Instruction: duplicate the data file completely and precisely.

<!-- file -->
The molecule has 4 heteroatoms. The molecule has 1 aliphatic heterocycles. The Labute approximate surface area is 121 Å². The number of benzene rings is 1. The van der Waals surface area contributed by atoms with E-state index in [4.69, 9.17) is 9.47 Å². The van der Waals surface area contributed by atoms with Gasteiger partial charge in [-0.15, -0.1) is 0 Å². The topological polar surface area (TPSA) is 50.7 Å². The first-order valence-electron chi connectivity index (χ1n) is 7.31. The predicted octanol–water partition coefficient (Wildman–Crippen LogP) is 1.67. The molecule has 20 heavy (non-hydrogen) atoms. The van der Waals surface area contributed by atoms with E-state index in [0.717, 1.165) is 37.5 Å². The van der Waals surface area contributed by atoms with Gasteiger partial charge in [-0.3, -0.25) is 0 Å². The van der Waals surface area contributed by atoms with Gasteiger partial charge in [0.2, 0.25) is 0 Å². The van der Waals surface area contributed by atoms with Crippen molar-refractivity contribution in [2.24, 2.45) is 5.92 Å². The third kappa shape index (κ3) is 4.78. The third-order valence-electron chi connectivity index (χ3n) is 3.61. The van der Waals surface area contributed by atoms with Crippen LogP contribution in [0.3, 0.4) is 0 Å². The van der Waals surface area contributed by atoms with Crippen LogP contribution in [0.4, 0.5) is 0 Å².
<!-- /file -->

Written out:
The molecule has 4 heteroatoms. The molecule has 1 aliphatic heterocycles. The Labute approximate surface area is 121 Å². The number of benzene rings is 1. The van der Waals surface area contributed by atoms with E-state index in [4.69, 9.17) is 9.47 Å². The van der Waals surface area contributed by atoms with Gasteiger partial charge in [-0.15, -0.1) is 0 Å². The topological polar surface area (TPSA) is 50.7 Å². The first-order valence-electron chi connectivity index (χ1n) is 7.31. The predicted octanol–water partition coefficient (Wildman–Crippen LogP) is 1.67. The molecule has 20 heavy (non-hydrogen) atoms. The van der Waals surface area contributed by atoms with E-state index in [0.717, 1.165) is 37.5 Å². The van der Waals surface area contributed by atoms with Gasteiger partial charge in [-0.3, -0.25) is 0 Å². The van der Waals surface area contributed by atoms with Gasteiger partial charge in [0.2, 0.25) is 0 Å². The van der Waals surface area contributed by atoms with Crippen molar-refractivity contribution in [2.24, 2.45) is 5.92 Å². The third kappa shape index (κ3) is 4.78. The third-order valence-electron chi connectivity index (χ3n) is 3.61. The van der Waals surface area contributed by atoms with Crippen LogP contribution in [0.3, 0.4) is 0 Å². The van der Waals surface area contributed by atoms with Crippen LogP contribution in [0.4, 0.5) is 0 Å².